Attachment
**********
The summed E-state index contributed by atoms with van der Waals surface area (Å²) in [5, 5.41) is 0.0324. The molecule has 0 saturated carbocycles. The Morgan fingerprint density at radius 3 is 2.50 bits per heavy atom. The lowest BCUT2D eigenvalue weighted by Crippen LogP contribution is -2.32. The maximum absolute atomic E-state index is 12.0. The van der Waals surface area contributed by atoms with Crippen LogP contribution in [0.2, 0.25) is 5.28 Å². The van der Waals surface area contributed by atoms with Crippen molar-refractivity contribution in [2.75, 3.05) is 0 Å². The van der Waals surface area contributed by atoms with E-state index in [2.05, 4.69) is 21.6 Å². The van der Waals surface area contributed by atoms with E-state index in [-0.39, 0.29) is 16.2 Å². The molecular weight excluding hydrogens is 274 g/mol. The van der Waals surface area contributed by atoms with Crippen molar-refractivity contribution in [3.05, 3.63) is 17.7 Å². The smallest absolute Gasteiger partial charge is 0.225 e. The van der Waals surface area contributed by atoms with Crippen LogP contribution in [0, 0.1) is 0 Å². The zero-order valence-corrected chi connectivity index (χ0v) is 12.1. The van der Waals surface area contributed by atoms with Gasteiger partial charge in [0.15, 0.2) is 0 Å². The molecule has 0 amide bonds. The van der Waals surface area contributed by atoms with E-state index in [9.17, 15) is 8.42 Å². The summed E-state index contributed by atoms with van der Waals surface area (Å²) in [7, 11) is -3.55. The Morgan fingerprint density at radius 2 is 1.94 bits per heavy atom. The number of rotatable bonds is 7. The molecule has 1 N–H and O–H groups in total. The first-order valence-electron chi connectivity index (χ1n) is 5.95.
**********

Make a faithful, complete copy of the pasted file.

The summed E-state index contributed by atoms with van der Waals surface area (Å²) in [5, 5.41) is 0.0324. The molecule has 0 saturated carbocycles. The Morgan fingerprint density at radius 3 is 2.50 bits per heavy atom. The lowest BCUT2D eigenvalue weighted by Crippen LogP contribution is -2.32. The maximum absolute atomic E-state index is 12.0. The van der Waals surface area contributed by atoms with Crippen LogP contribution in [0.2, 0.25) is 5.28 Å². The van der Waals surface area contributed by atoms with Crippen molar-refractivity contribution in [2.75, 3.05) is 0 Å². The van der Waals surface area contributed by atoms with E-state index in [2.05, 4.69) is 21.6 Å². The van der Waals surface area contributed by atoms with E-state index in [-0.39, 0.29) is 16.2 Å². The molecular weight excluding hydrogens is 274 g/mol. The van der Waals surface area contributed by atoms with Crippen molar-refractivity contribution in [3.05, 3.63) is 17.7 Å². The smallest absolute Gasteiger partial charge is 0.225 e. The van der Waals surface area contributed by atoms with Crippen LogP contribution in [0, 0.1) is 0 Å². The zero-order valence-corrected chi connectivity index (χ0v) is 12.1. The van der Waals surface area contributed by atoms with Gasteiger partial charge in [0.15, 0.2) is 0 Å². The molecule has 0 amide bonds. The van der Waals surface area contributed by atoms with E-state index in [9.17, 15) is 8.42 Å². The summed E-state index contributed by atoms with van der Waals surface area (Å²) in [7, 11) is -3.55. The Morgan fingerprint density at radius 2 is 1.94 bits per heavy atom. The number of rotatable bonds is 7. The molecule has 1 N–H and O–H groups in total. The first-order valence-electron chi connectivity index (χ1n) is 5.95.